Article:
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The Vikings are Charting New Courses for 2013

01/26/2013 06:03 EST | Updated 03/28/2013 05:12 EDT
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Viking River Cruises is planning to leave an even bigger wake in 2013.

The company will launch eight new longships in 2013. Expansion will include four new itineraries, among them a 23-day European Soujourn from Basel to Budapest.

The new ships have integrated innovations such as diesel-electric hybrid engines, solar panels and onboard organic herb gardens.

"Our new Viking Longships have been amazingly popular this year. In 2013, we will launch an additional eight vessels for a total of 14 Longships in our fleet," said Torstein Hagen, founder and Chairman of Viking River Cruises.

Viking Riverboat Cruises also announced two new land extensions, Oxford & Highclere Castle (The Real "Downton Abbey") and Barcelona.

Viking already runs cruises in several regions, including Africa, Asia, Russia and the Ukraine and there are many excursions to choose from depending on the destination.

Prices for the Viking Tulips & Windmills Tour start at $2,772 (all figures USD) pp for 10 Days over two Countries. Go on an excursion and check out the windmills at UNESCO Mill Network at Kinderdijk-Elshout, try some pesto cheese in the beautiful city of Edam or walk in the shoes of Van Gogh at his birthplace in Zundert.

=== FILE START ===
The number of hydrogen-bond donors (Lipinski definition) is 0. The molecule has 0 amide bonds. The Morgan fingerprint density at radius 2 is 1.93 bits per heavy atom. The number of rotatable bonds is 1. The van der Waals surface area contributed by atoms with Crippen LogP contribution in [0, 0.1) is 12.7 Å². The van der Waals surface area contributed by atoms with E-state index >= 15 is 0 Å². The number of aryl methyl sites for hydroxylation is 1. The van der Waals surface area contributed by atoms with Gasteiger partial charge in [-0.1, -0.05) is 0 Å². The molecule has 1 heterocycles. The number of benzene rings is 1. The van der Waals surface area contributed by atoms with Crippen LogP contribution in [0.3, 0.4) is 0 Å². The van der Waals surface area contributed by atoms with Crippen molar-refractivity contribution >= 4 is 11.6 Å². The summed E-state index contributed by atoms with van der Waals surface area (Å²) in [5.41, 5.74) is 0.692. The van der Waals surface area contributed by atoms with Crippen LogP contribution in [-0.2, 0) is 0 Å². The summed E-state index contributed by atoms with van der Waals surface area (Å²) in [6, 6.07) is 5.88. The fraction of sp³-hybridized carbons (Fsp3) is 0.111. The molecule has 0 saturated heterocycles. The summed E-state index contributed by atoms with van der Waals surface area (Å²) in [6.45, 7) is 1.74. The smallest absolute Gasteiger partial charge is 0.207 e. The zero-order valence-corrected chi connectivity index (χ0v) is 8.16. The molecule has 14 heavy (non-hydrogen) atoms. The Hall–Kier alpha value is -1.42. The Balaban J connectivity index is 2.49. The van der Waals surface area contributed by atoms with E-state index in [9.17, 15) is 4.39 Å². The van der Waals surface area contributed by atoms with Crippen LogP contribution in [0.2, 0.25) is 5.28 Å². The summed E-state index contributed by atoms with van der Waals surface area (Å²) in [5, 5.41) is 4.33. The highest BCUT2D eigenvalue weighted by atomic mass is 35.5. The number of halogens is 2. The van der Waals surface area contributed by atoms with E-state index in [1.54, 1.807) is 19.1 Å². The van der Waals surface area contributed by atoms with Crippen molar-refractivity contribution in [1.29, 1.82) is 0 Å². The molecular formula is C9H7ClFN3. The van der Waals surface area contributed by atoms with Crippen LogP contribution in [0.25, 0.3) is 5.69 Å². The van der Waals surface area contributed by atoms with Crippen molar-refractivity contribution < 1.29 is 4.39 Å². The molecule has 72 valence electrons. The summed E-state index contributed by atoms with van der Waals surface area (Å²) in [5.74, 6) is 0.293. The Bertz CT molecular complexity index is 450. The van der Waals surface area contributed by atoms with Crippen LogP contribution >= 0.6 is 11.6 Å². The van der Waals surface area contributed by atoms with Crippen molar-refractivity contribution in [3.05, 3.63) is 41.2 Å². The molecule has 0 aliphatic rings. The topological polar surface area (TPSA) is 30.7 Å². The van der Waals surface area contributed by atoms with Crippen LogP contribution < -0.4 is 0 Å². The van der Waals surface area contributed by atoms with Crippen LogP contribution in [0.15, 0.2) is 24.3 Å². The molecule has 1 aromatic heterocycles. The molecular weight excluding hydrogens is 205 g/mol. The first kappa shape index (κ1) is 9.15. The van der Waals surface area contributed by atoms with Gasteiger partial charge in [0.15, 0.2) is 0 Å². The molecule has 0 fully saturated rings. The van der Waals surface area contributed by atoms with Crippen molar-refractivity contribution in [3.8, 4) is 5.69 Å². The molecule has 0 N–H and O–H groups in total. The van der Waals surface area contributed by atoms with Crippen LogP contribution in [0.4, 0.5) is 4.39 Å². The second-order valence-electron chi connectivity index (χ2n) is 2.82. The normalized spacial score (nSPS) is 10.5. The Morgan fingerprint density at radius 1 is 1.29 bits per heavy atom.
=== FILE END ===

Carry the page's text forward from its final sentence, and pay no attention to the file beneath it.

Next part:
Viking held a christening reception last March in Amsterdam to welcome four new ships to the Viking fleet.

Viking Odin, Viking Idun, Viking Njord, and Viking Freya--all named after Viking gods -- are designed by maritime architects Yran & Storbraaten, the same team behind the Disney Dream and the Yachts of Seabourn.

Features include 95 outside staterooms, a sun deck with 360-degree views and shaded sitting area, an observation lounge and bar with glass doors and a restaurant with floor-to-ceiling windows for panoramic views.

This experience is geared toward the more affluent traveller and the prices reflect that. The riverboat's smaller size in comparison to larger cruise liners creates a less rushed experience. Getting off and on the longboat to go for excursions is much easier and quicker than a large cruiser.